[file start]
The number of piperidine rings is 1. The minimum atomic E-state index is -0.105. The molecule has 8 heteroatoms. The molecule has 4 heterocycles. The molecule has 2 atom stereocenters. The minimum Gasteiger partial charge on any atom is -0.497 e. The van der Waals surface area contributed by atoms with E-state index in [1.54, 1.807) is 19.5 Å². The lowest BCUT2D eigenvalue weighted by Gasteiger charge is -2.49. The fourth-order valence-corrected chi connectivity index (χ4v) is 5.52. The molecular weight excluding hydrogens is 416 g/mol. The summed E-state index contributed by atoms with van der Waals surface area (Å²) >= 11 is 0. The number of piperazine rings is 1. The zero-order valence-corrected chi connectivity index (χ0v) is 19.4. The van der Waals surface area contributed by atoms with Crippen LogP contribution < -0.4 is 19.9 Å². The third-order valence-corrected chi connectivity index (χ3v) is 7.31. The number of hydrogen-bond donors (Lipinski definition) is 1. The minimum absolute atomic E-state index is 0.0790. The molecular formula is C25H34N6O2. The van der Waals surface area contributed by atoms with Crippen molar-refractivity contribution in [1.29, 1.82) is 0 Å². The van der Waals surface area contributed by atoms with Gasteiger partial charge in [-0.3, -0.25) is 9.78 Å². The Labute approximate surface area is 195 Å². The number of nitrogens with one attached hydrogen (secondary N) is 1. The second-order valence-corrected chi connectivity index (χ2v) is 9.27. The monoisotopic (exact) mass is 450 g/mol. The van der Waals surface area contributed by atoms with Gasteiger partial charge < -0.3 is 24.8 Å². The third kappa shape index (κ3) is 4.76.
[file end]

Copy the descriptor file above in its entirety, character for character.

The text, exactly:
The number of piperidine rings is 1. The minimum atomic E-state index is -0.105. The molecule has 8 heteroatoms. The molecule has 4 heterocycles. The molecule has 2 atom stereocenters. The minimum Gasteiger partial charge on any atom is -0.497 e. The van der Waals surface area contributed by atoms with E-state index in [1.54, 1.807) is 19.5 Å². The lowest BCUT2D eigenvalue weighted by Gasteiger charge is -2.49. The fourth-order valence-corrected chi connectivity index (χ4v) is 5.52. The molecular weight excluding hydrogens is 416 g/mol. The summed E-state index contributed by atoms with van der Waals surface area (Å²) >= 11 is 0. The number of piperazine rings is 1. The zero-order valence-corrected chi connectivity index (χ0v) is 19.4. The van der Waals surface area contributed by atoms with Crippen LogP contribution < -0.4 is 19.9 Å². The third-order valence-corrected chi connectivity index (χ3v) is 7.31. The number of hydrogen-bond donors (Lipinski definition) is 1. The minimum absolute atomic E-state index is 0.0790. The molecular formula is C25H34N6O2. The van der Waals surface area contributed by atoms with Crippen molar-refractivity contribution in [1.29, 1.82) is 0 Å². The van der Waals surface area contributed by atoms with Gasteiger partial charge in [-0.3, -0.25) is 9.78 Å². The Labute approximate surface area is 195 Å². The number of nitrogens with one attached hydrogen (secondary N) is 1. The second-order valence-corrected chi connectivity index (χ2v) is 9.27. The monoisotopic (exact) mass is 450 g/mol. The van der Waals surface area contributed by atoms with Gasteiger partial charge < -0.3 is 24.8 Å². The third kappa shape index (κ3) is 4.76.